He also filled all those tiny cups with just a couple of ounces of grape juice.  And said:   "This do in remembrance of Me.  Drink ye all of it." 

I recall that communion set the church had.  The plates for the Matza were peuter and had a wonderful patina.  The juice rack was made of wood with holes in each tier (the church had three because there were three sections in the sanctuary) for the cups which held the juice.  And in the early years the cups were made of glass and mom had to wash them after each communion service.  In my last few years at the church they had switched over to plastic which could be pitched and no washing was required. 

I don't remember mom ever complaining about having to wash all those tiny glasses.  I know I did because I had to dry the things.  After drying them for several years and before we changed over to plastic, I tried to convince my mom that washing them and then letting them dry on a towel was more sanitary than my drying them and touching them with my grimy fingers.  I think I was about 10 or 11 years old when she finally succumbed to my logic and we would place those tiny glass recepticals on a kitchen towel, unside down, and they would air dry.  Then she would carefully place them into the wooden racks for the next month's Communion service.

I loved those days.  What can I say?  They were very, very special.


Saturday, November 14, 2009

Baby ring

I really should take a picture of what I'm talking about here. 

I woke up this a.m. and was vividly recalling a Sunday many years ago.  I was five or six years old.  And I was sitting in the back row of the church with my friends, Kathie Kenders, Linda Wallace, and Sue Youngblood.  Mrs. Youngblood was sitting right in front of this quartet of five-seven-year-olds and so we were behaving -- mostly.

I had/have a ring.  It was given to me by my grandmother Drexler shortly after I was born.  Of course I don't remember that particular event, and am just going on what my mom told me.

Anyway, it is/was a gold ring set with a small emerald.  I was only permitted to wear that ring on Sunday morning, and I had to ask permission prior to wearing it.  As soon as I got home from church I had to return it to its box -- a small ring box -- which resided in of all places, mom's money drawer.  That was a drawer in her dressing table in which she "safed" the weekly stash on which we lived.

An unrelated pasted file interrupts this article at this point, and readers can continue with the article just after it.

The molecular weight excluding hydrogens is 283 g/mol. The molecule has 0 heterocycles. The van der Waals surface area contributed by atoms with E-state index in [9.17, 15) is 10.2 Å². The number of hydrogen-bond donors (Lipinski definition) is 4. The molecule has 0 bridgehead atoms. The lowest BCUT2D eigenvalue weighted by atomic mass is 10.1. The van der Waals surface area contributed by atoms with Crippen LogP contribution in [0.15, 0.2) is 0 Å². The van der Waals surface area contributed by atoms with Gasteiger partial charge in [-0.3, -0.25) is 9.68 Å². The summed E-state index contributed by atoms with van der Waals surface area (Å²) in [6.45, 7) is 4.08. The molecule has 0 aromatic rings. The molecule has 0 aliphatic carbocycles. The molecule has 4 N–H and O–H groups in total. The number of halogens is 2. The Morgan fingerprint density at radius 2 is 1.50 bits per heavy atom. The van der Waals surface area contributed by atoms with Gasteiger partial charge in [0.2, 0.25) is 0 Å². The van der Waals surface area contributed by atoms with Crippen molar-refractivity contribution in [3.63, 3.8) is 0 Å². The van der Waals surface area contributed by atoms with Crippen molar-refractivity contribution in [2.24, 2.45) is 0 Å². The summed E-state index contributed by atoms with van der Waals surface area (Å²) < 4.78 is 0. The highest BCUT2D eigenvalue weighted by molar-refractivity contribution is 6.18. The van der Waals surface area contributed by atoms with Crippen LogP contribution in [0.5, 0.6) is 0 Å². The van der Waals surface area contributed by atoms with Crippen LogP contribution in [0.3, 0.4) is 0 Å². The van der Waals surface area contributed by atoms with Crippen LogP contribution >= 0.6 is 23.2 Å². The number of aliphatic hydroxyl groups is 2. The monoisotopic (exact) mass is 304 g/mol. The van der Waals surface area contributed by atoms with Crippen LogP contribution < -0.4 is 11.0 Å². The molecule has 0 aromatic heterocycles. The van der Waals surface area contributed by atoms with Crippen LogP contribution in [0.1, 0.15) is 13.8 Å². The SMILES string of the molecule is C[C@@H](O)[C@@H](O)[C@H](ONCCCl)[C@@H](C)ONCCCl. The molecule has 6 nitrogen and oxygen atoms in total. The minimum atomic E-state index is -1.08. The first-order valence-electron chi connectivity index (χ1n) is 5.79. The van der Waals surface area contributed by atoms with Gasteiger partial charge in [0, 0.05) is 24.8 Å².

Well, this particular Sunday, I decided to put the ring in my mouth.  No, I didn't swallow it.  I did however bit on it, and not realizing that gold is soft and if thin enough it will become damaged, I dented the bottom part of the ring.  I put a wrinkle in the roundness of the ring.  Not wanting my mother to know what I'd done, and feeling really awful about it, I put the ring away as soon as I got home.  Since the emerald side was showing and not the wrinkle I figured I was safe. 

But when the next Sunday came and I didn't request to wear my ring, I guess mom got suspicious.  She knew that every Sunday I wanted to wear that ring.  So she took it out of the box and found out what I had done.  Uh-oh!  No spanking, just a lecture (which was worse).

Good ending to story:  I was permitted to wear the ring every Sunday, I just had to promise to keep it out of my mouth.  Which I did. 

I wonder why that Sunday is so vivid in my mind right now.  Oh well.  I still have the ring, and it's still bent, but it doesn't fit any of my fingers any more. 


Tuesday, November 10, 2009

Stupid, stupid, stupid

If I might quote my mother as she was sliding off the bed while she was trying to sit on the side of it in the last days of her life, laughing as she sagged to the floor:  "Stupid, stupid, stupid."  That's me.  I forgot to give you all a Sunday saying. 

Well, this week's saying is "Stupid, stupid, stupid."  And I was SSS because I forgot the Sunday saying saying. 

The saying, was made famous by my mother and we've been using it in our family ever since that day around 20 years ago when she made that statement, and while she was laughing we all got the giggles, and unfortunately were laughing so hard we couldn't help her get back up onto the bed until we were able to control our laughing.   (That would be Sue and I.)

So to you, Sue, and to me, and for mom -- remember when you forget to do something, do something wrong, just say:  "Stupid, stupid, stupid."